The first batch of layoff notices will be going out today, but Gov. Dannel P. Malloy declined to say how many will be going out and which state agencies will be the first to receive them. That information won’t be available until later this week.

“Larger and larger and larger numbers of employees will start to receive their notices beginning today,” Malloy said at press conference following the announcement that CIGNA Corp. will create 200 to 800 jobs in the state. “I think we’ll have a better final number for you on Thursday or Friday.”

Ultimately, about 6,500 workers are expected to get notices because the State Employees Bargaining Agent Coalition rejected a labor deal to save the state $1.6 billion over the next two years. And no group of state employees will be spared.

“There were no exceptions,’’ Malloy said. “The layoffs had to be delivered in such a way that they were broad-based, and they are. It does not exclude any particular portion of government.’‘

“Coalition leadership has warned repeatedly that putting any worker, public or private sector, on the unemployment line in this economy is like throwing gasoline on a raging fire,” a union spokesman said in a statement.

Union leadership also was unable to put their finger on the number of layoff notices that went out Tuesday, but they encouraged their members to be vocal.

“Those members receiving pink slips or whose ability to deliver vital public services will be diminished by layoffs are encouraged to speak out,” the statement said. “A survey form for affected members will be available online this week that will include suggested options for delivering our message to the public and opinion leaders.”

State employees on their lunch break Tuesday in Bushnell Park were nervous about speaking to news media. Those who did were either not union employees or those who voted in favor of the concession deal.

“I voted in favor of the agreement because it seemed reasonable,” Edith Pestana, an administrator at the Department of Energy and Environmental Protection, said. “They’ll lose very good workers if they do it based on seniority, they’ll lose young workers and the vibrancy they bring.”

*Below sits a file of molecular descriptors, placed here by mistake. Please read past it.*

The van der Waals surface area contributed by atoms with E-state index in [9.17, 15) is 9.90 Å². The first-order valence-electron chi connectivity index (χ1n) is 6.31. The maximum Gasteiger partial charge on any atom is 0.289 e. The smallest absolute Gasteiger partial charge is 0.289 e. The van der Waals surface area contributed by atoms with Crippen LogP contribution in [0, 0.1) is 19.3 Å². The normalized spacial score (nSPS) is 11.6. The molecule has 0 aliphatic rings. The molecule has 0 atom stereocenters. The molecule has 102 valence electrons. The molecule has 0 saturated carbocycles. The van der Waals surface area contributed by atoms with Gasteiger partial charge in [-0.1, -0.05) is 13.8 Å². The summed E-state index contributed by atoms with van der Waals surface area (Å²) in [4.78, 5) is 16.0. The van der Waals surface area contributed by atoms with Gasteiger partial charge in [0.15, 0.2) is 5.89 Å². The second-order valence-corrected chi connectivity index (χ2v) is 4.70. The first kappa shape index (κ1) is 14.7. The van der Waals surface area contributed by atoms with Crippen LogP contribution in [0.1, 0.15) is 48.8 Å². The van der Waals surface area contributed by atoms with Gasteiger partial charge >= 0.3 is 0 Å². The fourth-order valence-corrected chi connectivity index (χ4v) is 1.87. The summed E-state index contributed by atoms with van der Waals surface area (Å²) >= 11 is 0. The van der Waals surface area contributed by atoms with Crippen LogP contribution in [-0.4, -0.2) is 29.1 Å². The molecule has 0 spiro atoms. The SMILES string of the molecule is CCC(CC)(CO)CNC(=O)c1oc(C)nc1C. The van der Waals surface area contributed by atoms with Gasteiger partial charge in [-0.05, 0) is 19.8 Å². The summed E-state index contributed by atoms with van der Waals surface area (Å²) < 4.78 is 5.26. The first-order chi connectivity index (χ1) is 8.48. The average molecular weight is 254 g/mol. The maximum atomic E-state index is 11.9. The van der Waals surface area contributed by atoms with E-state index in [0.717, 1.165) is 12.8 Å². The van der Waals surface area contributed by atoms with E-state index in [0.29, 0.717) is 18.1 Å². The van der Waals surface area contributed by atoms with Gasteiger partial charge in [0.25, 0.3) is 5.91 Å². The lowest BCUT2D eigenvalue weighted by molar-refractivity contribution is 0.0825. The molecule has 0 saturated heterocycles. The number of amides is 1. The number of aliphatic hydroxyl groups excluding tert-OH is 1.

Malloy conceded Tuesday that laying off state employees is a complex process.

“Layoffs in Connecticut are very, very complicated,” said Malloy.

He said he’s not trying to avoid the question or delay the news media from reporting it, but because of state employee bumping rights they may not know who actually receives the layoff notices until later this week.

He said a lot of what is happening is position reduction. The employee in that position may have bumping rights, and the person they bump may also have those rights, so it’s too soon to say exactly where the layoffs will be occurring at this stage.

Even the correction officers at Bergin Correction Institution, which is slated to be closed by Aug. 15, have not received their official layoff notices. They were only informed that their positions were eliminated. Enfield Correction Institution also will be closed in order to help the state save money. Malloy said public safety won’t be put at risk by the layoffs.

Meanwhile, Malloy sent his lead negotiator to speak with union leaders last week to find out if modifying the coalition’s bylaws will allow the coalition of 15 unions to vote in favor of an agreement.

“Without a road to an approval process there’s no sense in having any level of discussion. So we await the road,” Malloy said Tuesday.

Malloy used the opportunity at the press conference to reiterate his feelings regarding the layoffs.

“I’m here as the poster person for not doing the things that unfortunately we have to do at this point,” Malloy said. “I spent a fair amount of time early on in my administration trying to avoid this, but now I have a job to do.”

Malloy is expected to present his plan to legislative leaders on Friday. At that point lawmakers can decide whether to hold a public hearing on budget cuts.